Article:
Cambodia commenced a nationwide immunisation effort on October 5 to combat cervical cancer. Free vaccinations are provided to girls aged nine and above. The one-dose human papillomavirus (HPV) vaccine is now integrated into the national immunisation schedule.

This programme is a collaborative effort between the Ministry of Health, the Ministry of Education, Youth and Sport, and local public health administrations. Support is extended by Vaccine Alliance (Gavi), WHO, UNICEF and the Clinton Health Access Initiative (CHAI).

According to a joint press release, HPV vaccines will be accessible to nine-year-old girls across the nation through regular school and community vaccination outreach sessions and year-round services at health centres.

During the launch event, Minister of Health Chheang Ra urged healthcare providers and partners to unite in safeguarding all girls in the country.

“Cervical cancer is a significant public health concern in Cambodia. We are intensifying our collaborative endeavours to eradicate this life-threatening ailment by incorporating the HPV vaccine into the National Immunisation Programme. Commencing today, we aim to make the HPV vaccine freely available to all nine-year-old girls. Additionally, we have outlined a campaign in 2025 to extend HPV vaccinations to girls older than nine years,” he announced.

Cervical cancer has been regarded as almost entirely preventable, but it is a ‘silent killer’. Globally, it ranks as the fourth most common form of cancer. It occurs notably in lower- and middle-income countries, like Cambodia, according to the release.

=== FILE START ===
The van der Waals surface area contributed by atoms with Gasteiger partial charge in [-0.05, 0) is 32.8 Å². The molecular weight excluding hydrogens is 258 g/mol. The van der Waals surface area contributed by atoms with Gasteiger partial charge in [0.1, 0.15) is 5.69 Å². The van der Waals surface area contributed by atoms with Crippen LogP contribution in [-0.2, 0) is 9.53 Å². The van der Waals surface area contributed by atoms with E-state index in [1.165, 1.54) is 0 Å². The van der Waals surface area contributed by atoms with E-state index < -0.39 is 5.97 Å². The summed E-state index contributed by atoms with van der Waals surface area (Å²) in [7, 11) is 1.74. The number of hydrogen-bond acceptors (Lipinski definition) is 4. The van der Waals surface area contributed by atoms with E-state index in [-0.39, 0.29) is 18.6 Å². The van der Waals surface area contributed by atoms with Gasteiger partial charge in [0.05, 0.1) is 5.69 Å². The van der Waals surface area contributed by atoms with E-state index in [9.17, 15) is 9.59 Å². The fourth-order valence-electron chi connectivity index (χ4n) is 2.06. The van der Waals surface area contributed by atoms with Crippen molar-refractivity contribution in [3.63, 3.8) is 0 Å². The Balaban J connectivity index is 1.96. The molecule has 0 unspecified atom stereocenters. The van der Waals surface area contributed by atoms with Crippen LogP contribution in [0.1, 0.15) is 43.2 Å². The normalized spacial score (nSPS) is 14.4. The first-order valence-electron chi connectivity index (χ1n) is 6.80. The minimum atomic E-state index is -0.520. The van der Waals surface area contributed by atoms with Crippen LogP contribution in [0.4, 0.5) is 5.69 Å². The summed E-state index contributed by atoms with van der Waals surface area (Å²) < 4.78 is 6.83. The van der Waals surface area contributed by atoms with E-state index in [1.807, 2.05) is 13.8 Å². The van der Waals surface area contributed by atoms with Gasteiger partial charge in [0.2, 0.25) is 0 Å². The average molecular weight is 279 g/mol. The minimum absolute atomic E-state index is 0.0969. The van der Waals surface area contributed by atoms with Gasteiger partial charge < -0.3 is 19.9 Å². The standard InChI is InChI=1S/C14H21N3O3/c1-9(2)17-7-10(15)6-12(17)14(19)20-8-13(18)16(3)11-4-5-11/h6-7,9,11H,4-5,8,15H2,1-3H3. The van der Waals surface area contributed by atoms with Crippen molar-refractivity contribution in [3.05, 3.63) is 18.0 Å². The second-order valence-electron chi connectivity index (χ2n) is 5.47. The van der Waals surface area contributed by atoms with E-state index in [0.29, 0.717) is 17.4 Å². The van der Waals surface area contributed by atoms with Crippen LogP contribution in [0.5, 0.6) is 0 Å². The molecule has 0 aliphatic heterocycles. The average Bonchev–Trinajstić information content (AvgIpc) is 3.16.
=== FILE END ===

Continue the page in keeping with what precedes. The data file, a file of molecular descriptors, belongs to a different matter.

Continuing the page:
It is the second most common and third deadliest cancer among women of all ages in Cambodia. Every year, in excess of 1,100 new cases have been detected resulting in more than 600 deaths.

According to the WHO, the one-dose vaccine is 80 to 90 per cent effective in suppressing HPV infection and preventing cervical cancer.

With the introduction of this immunisation, the Kingdom now joins 136 other countries in the effort to prevent this disease.

“Ensuring all eligible girls, especially those living in high risk, urban poor, remote and rural communities, and ethnic and migrant populations, have access to the HPV vaccine and other essential services for their sexual and reproductive health is critical for safeguarding the well-being of every girl in Cambodia,” said Will Parks, UNICEF representative in Cambodia.

“UNICEF is committed to supporting the government’s efforts to eliminate cervical cancer and improve health for all,” he added.

Pascal Ringwald, WHO acting representative in Cambodia, congratulated the health ministry for this historic decision.

“The vaccine is safe and the most effective preventive measure available against cervical cancer. Achieving more than 80 per cent coverage of one-dose HPV vaccines will benefit more people, families, and communities in decades to come,” he said.

Soleine Scotney, country director of CHAI Cambodia, and Thabani Maphosa, managing director of country programmes delivery at Gavi, also spoke highly of this campaign against this deadly yet preventable disease aimed at leaving no girl behind.